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Municipalities respond to calls for spending cuts

Oil and gas property assessment model changes proposed
MVT oil pump sunset
Red Deer County estimates proposed assessment changes for oil and gas properties could cost the county about $4 million in lost revenue. File photo

MOUNTAIN VIEW COUNTY – Rural municipalities are continuing to voice concerns about proposed changes to the assessment model for oil and gas companies – and to respond to recent Canadian Taxpayers Federation (CTF) calls for municipalities to cut spending.

Changes proposed by the provincial government could reduce rural municipal revenue by $291 million in the first year, with some municipalities losing more than 30 per cent of their revenue, said Rural Municipalities of Alberta (RMA) president and Mountain View County councillor Al Kemmere.

Such reductions would lead to spending cuts on infrastructure and services, and could lead to tax increases on businesses and residents, he said.

The RMA represents 69 rural municipalities, including Red Deer and Mountain View counties.

In a recent press release, the CTF called on municipalities to cut spending in response to the proposed changes to the oil and gas assessment model.

“Many of the municipalities threatening tax hikes spend more than the average municipality, which is particularly important for taxpayers given Alberta municipalities are the second highest spenders among Canadian provinces,” said CTF Alberta director Franco Terrazzano. ‘“This also illustrates the potential for spending cuts in these municipalities.”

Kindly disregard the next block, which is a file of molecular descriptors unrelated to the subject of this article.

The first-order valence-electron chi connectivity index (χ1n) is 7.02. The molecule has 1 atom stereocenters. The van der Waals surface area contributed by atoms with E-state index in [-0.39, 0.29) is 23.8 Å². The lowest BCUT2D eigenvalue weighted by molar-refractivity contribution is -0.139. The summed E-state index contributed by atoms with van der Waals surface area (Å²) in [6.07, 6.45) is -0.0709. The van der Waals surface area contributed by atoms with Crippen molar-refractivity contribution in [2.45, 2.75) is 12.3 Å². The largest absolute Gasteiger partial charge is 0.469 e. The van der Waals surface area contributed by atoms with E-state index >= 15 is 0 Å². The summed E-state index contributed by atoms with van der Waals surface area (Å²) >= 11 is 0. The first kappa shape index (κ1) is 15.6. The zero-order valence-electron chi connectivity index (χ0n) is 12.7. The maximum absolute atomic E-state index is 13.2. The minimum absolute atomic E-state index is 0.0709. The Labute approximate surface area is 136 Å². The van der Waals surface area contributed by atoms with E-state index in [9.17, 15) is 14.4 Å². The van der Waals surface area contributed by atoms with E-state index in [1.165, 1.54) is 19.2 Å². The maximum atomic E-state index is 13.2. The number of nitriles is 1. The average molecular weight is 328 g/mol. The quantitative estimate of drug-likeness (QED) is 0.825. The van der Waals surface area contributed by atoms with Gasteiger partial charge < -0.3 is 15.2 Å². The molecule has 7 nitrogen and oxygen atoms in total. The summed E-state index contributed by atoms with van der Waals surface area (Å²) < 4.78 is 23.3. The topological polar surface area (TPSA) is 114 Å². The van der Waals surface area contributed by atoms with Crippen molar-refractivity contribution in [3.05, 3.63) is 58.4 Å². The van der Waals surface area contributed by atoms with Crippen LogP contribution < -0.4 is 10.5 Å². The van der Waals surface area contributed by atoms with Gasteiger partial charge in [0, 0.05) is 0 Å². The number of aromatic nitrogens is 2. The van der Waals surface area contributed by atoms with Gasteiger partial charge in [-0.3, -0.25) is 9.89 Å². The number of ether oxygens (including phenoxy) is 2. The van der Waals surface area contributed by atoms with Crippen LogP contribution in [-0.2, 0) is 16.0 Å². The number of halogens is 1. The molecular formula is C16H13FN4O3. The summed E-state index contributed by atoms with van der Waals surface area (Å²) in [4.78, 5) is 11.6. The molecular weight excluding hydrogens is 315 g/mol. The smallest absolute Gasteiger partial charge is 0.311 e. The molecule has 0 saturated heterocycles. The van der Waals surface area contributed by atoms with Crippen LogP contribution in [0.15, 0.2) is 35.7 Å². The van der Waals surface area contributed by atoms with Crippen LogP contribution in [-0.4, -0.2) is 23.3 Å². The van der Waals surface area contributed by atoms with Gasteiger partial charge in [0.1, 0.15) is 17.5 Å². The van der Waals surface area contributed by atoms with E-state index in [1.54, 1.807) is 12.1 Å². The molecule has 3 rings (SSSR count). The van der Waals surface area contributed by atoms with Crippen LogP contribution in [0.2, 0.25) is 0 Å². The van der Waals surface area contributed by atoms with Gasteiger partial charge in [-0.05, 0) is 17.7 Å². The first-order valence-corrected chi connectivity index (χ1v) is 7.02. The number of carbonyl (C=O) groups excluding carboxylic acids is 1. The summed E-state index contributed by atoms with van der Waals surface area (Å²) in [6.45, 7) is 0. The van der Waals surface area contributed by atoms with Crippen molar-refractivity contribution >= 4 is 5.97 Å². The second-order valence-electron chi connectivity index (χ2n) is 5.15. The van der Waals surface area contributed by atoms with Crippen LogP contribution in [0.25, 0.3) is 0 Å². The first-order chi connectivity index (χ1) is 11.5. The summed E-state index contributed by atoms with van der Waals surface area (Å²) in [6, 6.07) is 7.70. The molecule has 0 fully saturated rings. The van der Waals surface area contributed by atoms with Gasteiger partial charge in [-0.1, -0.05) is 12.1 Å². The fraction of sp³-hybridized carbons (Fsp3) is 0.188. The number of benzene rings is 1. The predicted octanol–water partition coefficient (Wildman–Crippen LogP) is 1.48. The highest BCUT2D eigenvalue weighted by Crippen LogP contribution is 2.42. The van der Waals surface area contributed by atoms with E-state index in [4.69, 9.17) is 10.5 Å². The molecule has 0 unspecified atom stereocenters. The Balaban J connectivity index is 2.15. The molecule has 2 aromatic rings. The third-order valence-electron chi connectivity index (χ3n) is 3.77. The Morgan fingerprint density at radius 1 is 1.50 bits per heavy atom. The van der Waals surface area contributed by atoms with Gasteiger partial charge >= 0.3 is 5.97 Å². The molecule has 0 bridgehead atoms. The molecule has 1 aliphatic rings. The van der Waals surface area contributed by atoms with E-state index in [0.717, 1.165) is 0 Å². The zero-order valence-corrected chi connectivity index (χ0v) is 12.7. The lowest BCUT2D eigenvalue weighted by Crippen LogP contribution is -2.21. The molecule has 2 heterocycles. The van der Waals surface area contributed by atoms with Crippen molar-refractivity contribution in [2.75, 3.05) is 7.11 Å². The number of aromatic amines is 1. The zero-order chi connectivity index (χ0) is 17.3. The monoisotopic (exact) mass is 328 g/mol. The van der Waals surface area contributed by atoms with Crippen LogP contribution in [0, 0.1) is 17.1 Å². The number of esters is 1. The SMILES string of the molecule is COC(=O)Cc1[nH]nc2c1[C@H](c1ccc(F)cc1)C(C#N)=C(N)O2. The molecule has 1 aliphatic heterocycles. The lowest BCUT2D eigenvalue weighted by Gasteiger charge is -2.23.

Although the CTF release did not identify Mountain View County spending, it did so for Red Deer County (RDC).

“RDC estimates proposed assessment change could cost the county about $4 million in lost revenue, resulting in property tax increases of nearly 30 per cent for other properties,” he said.

“But if the county merely brought its spending in line with average Alberta’s mid-sized municipalities, the county would spend $12.7 million less every year.”

In response, the RMA says Alberta rural municipalities have a higher level of responsibility for road and bridge infrastructure, leading to higher costs.

“Accusing Alberta’s rural municipalities of poor financial management using per capita measures is not only inaccurate, it reflects a complete lack of recognition for their role in the province’s past success and future growth,” said Kemmere.

“Rural municipalities have few areas to cut spending, because so much of their budgets go to building and maintaining their massive road and bridge networks, which exist mainly to benefit industry.”

The RMA is calling on CTF to focus on the potential impact the assessment model changes could have on business owners and residents.

The RMA has also called for further dialogue with the province before any changes are made to the oil and gas assessment model.

The province has not announced a date when the proposed changes could come into effect.

Calls to Jason Nixon -- the Rimbey-Rocky Mountain House-Sundre MLA and a cabinet minister -- seeking comment were not immediately returned.